You know how it goes down during fashion week. I start penning for other people like my life depends on it so here is an expanded version of the piece I wrote for on the poignant Givenchy show that took place last night:
“It was a celebration of my ten years at but more to the point, it was a celebration of life. How we all arrived together an made Givenchy happen. How friendships carried us through. On this day, it had to be about love and doing something on the street. It had to be something real, something for everybody and not just seventy people.” That was an ambitious missive for Riccardo Tisci to pull off for this one off Givenchy show staged in New York’s Hudson Park on a pier. Sharing and love are big words to throw around for a fashion house but perhaps by not shying away from the memorial of 9/11 and constructing the show around this difficult day, this would be a moment that would get more eyeballs properly glued to what was happening just by virtue of how universal the themes were.
It also felt significant for Givenchy to open the fashion month, with a show that was deployed with what has been seen as a game-changing tactic. Earlier in the week, about the restructuring and reshaping of New York Fashion Week to facilitate the broadcasting of fashion shows to the world. Pierre Rougier, owner of PR Consulting was quoted to say: “This heralds the officialisation of fashion as entertainment.” And entertainment is what this Givenchy show was, even on this sombre occasion. It will go down as a watershed moment when fashion at the highest level (and it doesn’t get higher than a historic French maison) truly reached out to a more widespread audience, as people watched the show on screens erected all over the city from Soho to Times Square and of course the lucky 800, who had signed up for a ticketed spot on the pier to experience the show collectively with the eyes of the industry and friends of the house.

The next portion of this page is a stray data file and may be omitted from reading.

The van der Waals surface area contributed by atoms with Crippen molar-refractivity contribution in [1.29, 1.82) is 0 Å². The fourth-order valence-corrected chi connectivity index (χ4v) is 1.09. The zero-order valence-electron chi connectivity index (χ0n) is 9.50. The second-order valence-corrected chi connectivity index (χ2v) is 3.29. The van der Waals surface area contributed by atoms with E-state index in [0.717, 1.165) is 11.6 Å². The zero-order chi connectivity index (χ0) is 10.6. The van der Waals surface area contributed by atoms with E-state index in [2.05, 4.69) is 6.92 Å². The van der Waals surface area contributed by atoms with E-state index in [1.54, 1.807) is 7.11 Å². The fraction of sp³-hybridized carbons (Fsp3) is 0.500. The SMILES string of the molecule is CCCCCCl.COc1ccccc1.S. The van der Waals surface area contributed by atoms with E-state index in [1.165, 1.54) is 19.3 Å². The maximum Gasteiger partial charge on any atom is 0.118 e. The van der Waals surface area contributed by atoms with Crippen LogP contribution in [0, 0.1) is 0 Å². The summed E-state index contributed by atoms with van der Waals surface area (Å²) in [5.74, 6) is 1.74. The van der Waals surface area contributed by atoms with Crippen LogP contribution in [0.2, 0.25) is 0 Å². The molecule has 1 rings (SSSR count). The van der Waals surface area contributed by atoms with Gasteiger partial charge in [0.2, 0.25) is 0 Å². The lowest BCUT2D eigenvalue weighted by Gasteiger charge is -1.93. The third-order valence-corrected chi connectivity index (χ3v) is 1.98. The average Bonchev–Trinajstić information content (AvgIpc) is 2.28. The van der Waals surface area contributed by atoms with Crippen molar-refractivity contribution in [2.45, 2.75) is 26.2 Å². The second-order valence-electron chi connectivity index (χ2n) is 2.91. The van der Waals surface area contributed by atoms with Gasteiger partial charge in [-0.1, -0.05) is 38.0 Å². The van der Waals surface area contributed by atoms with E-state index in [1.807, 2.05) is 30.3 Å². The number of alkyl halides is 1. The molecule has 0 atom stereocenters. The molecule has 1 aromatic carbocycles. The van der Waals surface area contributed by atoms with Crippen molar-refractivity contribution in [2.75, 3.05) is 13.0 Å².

Fuelling public demand will be an agenda that even the loftiest of brands will find hard to resist and it made you wonder whether eventually one day every fashion show will be ticketed with public allocations. Could it even potentially be a bonus revenue stream for houses – maybe a thousand quid for a frow seat? Fashion week being up for sale is nothing new but this Givenchy show demonstrated that being physically present at a fashion show is certainly the final frontier, up for public consumption. Last night, we saw a gesture of generous goodwill towards the public that clearly worked. The eager onlookers gasped, cheered and clapped at every strategically timed celebrity arrival (with Kimye of course eliciting the loudest cheers) and their enthusiasm is infectious – something that feels rare in amongst the seasoned (and somewhat jaded) fashion crowd.